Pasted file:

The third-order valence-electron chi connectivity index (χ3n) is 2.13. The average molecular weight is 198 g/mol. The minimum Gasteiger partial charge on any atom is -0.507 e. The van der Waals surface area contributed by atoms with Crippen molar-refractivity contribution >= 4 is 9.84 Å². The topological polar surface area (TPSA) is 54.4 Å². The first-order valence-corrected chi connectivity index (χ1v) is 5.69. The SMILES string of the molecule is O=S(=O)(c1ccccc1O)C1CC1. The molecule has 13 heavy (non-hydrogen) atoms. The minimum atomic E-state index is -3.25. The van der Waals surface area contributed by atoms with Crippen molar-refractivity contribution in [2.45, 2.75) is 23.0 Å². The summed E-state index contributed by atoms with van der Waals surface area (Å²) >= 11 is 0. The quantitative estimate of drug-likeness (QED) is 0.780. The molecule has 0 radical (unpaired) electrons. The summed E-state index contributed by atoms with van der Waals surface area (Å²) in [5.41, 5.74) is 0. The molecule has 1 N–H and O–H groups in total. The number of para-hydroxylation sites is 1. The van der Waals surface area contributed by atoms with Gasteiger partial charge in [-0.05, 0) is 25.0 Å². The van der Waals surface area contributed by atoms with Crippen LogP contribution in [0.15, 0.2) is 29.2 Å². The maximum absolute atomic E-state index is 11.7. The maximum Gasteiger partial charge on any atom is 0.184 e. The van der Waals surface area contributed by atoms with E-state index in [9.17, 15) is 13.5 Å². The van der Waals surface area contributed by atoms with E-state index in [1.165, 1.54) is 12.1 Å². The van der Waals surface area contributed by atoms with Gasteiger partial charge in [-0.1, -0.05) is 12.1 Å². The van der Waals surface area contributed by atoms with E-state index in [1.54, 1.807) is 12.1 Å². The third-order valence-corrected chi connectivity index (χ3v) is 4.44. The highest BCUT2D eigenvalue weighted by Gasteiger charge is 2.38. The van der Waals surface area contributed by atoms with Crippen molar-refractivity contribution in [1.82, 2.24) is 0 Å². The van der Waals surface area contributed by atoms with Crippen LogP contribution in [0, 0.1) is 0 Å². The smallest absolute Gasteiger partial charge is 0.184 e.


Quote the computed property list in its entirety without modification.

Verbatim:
The third-order valence-electron chi connectivity index (χ3n) is 2.13. The average molecular weight is 198 g/mol. The minimum Gasteiger partial charge on any atom is -0.507 e. The van der Waals surface area contributed by atoms with Crippen molar-refractivity contribution >= 4 is 9.84 Å². The topological polar surface area (TPSA) is 54.4 Å². The first-order valence-corrected chi connectivity index (χ1v) is 5.69. The SMILES string of the molecule is O=S(=O)(c1ccccc1O)C1CC1. The molecule has 13 heavy (non-hydrogen) atoms. The minimum atomic E-state index is -3.25. The van der Waals surface area contributed by atoms with Crippen molar-refractivity contribution in [2.45, 2.75) is 23.0 Å². The summed E-state index contributed by atoms with van der Waals surface area (Å²) >= 11 is 0. The quantitative estimate of drug-likeness (QED) is 0.780. The molecule has 0 radical (unpaired) electrons. The summed E-state index contributed by atoms with van der Waals surface area (Å²) in [5.41, 5.74) is 0. The molecule has 1 N–H and O–H groups in total. The number of para-hydroxylation sites is 1. The van der Waals surface area contributed by atoms with Gasteiger partial charge in [-0.05, 0) is 25.0 Å². The van der Waals surface area contributed by atoms with Crippen LogP contribution in [0.15, 0.2) is 29.2 Å². The maximum absolute atomic E-state index is 11.7. The maximum Gasteiger partial charge on any atom is 0.184 e. The van der Waals surface area contributed by atoms with E-state index in [9.17, 15) is 13.5 Å². The van der Waals surface area contributed by atoms with E-state index in [1.165, 1.54) is 12.1 Å². The van der Waals surface area contributed by atoms with Gasteiger partial charge in [-0.1, -0.05) is 12.1 Å². The van der Waals surface area contributed by atoms with E-state index in [1.54, 1.807) is 12.1 Å². The third-order valence-corrected chi connectivity index (χ3v) is 4.44. The highest BCUT2D eigenvalue weighted by Gasteiger charge is 2.38. The van der Waals surface area contributed by atoms with Crippen molar-refractivity contribution in [1.82, 2.24) is 0 Å². The van der Waals surface area contributed by atoms with Crippen LogP contribution in [0, 0.1) is 0 Å². The smallest absolute Gasteiger partial charge is 0.184 e.